This is an article I wrote a couple of days ago.
Please bear in mind I am a student of the Dhamma who likes to share personal thoughts/insights in order to help and be of benefit, engage in discussions that will be useful for myself and others, and throw ideas out there to be checked whether they are right, wrong, or not perfectly right, so as to improve my own understanding and that of others, and provide food for thought. Not to instruct, teach or tell people what to do. Consider me a learner and a beginner-practitioner with a fair amount of theoretical Dhamma knowledge who wants to improve and help self and others, but one with some deep personal experiences as well.
Constructive criticism and comments are welcomed and strongly encouraged. Destructive criticism shall be dealt with.
Being content vs not being content
Be content with and accept the feelings and occurences (effects, results - happiness & suffering) in the present moment as they are fully, as if they are perfectly good enough.
Do not be content with nor accept the quality of your actions by body, speech or mind (causes) in the present moment as good enough, but instead strive to improve yourself and your conduct each moment.
The feelings we feel, and the experiences we have in the present moment cannot be changed in the present moment. If we are suffering, we want that suffering to stop, and we want it to stop right here and right now, but that is impossible, because the effect is already taking place, and that effect is a result of what has happened in the past, and that past cannot be changed.
If we are happy in the present moment, we want to be even happier. And so we crave more from the present moment than it can offer.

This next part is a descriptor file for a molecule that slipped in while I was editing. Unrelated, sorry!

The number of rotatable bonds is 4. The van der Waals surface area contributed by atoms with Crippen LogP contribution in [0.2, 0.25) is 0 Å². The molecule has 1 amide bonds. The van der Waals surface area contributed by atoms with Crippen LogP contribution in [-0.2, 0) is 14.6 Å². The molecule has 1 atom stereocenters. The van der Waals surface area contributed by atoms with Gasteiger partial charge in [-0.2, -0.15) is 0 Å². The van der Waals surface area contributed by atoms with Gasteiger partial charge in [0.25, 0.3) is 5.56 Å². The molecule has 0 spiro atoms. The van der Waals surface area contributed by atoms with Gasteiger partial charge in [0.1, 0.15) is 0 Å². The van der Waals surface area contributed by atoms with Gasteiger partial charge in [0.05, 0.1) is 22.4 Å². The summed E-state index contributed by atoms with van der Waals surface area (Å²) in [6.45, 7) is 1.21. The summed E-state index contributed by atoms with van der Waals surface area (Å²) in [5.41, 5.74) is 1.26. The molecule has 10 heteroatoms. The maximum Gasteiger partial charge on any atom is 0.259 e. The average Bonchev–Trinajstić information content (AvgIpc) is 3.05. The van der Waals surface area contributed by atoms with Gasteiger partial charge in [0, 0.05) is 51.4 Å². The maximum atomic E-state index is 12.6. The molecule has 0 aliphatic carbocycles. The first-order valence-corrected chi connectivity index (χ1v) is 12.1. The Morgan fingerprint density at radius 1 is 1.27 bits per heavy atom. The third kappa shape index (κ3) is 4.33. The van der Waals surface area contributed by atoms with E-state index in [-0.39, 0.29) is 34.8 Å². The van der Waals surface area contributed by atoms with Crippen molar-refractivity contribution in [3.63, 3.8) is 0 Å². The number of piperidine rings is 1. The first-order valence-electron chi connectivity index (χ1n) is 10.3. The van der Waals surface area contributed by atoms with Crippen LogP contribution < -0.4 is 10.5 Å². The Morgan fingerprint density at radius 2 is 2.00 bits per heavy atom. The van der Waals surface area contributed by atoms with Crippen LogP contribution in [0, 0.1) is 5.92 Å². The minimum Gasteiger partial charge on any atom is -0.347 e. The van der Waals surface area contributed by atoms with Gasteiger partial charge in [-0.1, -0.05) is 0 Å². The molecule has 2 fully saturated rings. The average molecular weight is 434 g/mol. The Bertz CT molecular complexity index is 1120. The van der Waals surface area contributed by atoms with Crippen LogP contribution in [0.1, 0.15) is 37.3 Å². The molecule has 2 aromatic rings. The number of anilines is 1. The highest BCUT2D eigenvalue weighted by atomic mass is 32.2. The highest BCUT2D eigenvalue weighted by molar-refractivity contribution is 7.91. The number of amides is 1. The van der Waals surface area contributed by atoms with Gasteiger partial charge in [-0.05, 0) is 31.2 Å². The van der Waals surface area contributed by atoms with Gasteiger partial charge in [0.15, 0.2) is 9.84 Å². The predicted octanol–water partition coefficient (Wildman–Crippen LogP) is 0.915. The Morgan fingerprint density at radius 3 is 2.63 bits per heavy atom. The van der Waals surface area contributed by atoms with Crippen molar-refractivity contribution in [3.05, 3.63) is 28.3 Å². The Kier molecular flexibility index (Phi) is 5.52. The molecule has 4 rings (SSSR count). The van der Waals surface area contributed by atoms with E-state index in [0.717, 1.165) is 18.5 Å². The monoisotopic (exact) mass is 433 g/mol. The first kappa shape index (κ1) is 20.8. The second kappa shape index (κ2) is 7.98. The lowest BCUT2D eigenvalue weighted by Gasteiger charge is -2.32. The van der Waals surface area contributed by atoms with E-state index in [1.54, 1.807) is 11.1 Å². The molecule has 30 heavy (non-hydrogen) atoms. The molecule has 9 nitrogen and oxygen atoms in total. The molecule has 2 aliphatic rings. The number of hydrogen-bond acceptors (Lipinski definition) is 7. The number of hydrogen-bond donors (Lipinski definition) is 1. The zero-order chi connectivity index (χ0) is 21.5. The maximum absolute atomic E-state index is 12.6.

All this craving for more of the present moment – whether more happiness, if there already is some, or happiness if there is suffering – only causes frustration, because it is an impossible thing to achieve.
If we have a problem bothering us – a relationship, mental or physical pain, dissatisfaction with who we are or how people treat us, work-related problems, or financial problems, or any problem whatsoever – we want to get rid of it, destroy it, we want it to disappear, and because it is happening now, and for us it is painful, we want it to go away now.
That wanting manifests in craving or aversion. We either want happiness instead of the suffering we have to experience, or we simply want to destroy the problem any way we can.
That gets us into trouble and then we get into all sorts of unskilful reactions, thoughts, behaviours, attitudes, etc. which only make the problem and the suffering even worse.
So what do we do?
We accept the problem and the suffering and the pain exactly as it is, no matter how bad it is. To accept means that we are perfectly okay with it, we make peace with it, we let go of all that wanting and aversion that it change right here and right now, we renounce our desire and craving for something more out of it, and rest with what is – in terms of the feelings and the situation. For now.
But, we know that the problem must be solved. So we are not going to allow the problem to continue – we just know that the present moment the suffering or the happiness is what it is and it can never be any better that same moment; for the suffering and the problem to stop we must do something positive about it – in the present moment.
So we accept the feeling – even if it is the very worst – but we focus on the doing. The doing of something which is positive. And each moment, we constantly practice doing good things in the present, so that the next moment will be better than the previous one. That is how suffering lessens and how problems are resolved – not by focusing on the suffering or the problem and how much we do not want these things and how much we want to change them – but rather on what we are doing in the present moment to solve them.